Criminalization of Competition Law Enforcement Economic and Legal Implications for the EU Member States
Economic and Legal Implications for the EU Member States
Edited by Katalin J. Cseres, Maarten Pieter Schinkel and Floris O.W. Vogelaar
Chapter 7: Economic and Legal Implications of Criminal Competition Law Enforcement: Discussion by Panel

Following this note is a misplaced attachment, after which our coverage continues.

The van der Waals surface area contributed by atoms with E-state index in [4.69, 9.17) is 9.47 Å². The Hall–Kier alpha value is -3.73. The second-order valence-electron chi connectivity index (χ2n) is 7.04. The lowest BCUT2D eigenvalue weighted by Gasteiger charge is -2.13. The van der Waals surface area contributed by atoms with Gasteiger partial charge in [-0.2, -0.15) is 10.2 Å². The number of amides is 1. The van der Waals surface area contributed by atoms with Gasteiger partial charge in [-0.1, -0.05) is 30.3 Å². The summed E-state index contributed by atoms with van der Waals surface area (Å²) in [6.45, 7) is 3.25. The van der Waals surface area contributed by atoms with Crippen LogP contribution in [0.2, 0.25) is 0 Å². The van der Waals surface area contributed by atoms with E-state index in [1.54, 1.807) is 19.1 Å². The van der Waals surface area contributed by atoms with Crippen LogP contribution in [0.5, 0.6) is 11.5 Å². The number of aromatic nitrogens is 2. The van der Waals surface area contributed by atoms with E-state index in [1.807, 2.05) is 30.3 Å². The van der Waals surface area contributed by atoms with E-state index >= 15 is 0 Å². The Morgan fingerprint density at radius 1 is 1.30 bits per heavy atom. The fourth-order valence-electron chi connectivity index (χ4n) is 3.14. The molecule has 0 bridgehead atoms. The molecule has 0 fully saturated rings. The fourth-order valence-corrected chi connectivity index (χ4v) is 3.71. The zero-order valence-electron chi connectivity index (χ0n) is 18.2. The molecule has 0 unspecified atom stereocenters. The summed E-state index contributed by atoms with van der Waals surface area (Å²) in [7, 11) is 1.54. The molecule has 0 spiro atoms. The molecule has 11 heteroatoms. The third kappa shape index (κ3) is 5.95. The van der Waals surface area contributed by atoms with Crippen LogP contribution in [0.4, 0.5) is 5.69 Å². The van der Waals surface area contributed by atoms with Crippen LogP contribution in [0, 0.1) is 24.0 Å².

7. Economic and legal implications of criminal competition law enforcement: discussion by panel Presider: Claus-Dieter Ehlermann Participants: William E. Kovacic Giancarlo Spagnolo Andreas P. Reindl Wouter P.J. Wils Interventions: Arnoud Boot University of Amsterdam Lorenzo Pace University of Rome Professor Ehlermann Thank you very much, Mr Spagnolo, for these stimulating remarks. We will see how my colleagues react to your suggestions. What seems to be important to me, and that is what you reﬂect clearly, is that the overall cultural environment in which one lives, independently of whether one is a lawyer or an economist, has an important bearing on the issues we discuss today. I would recognize the southern part of Italy, for instance – south of Rome, not so much north of the city – presents particular problems. One has to take into account in this debate the dimension of human behaviour; how different individuals react to different phenomena. In the Protestant north of Europe, this is not necessarily the same as in the Catholic south. In particular, if you have a lack of presence of the state, somebody steps in and affects your law enforcement. Having said that, I would like my colleagues to react. Bill [Kovacic, eds], do you have large points of agreement? The others perhaps less: we are all inclined to be hesitant about the rewarding of wrongdoers. But there you have a clear point of convergence with Giancarlo [Spagnolo, eds]. 150 Cseres 02 chap05 150 28/8/06 09:00:12 Economic and legal implications 151...
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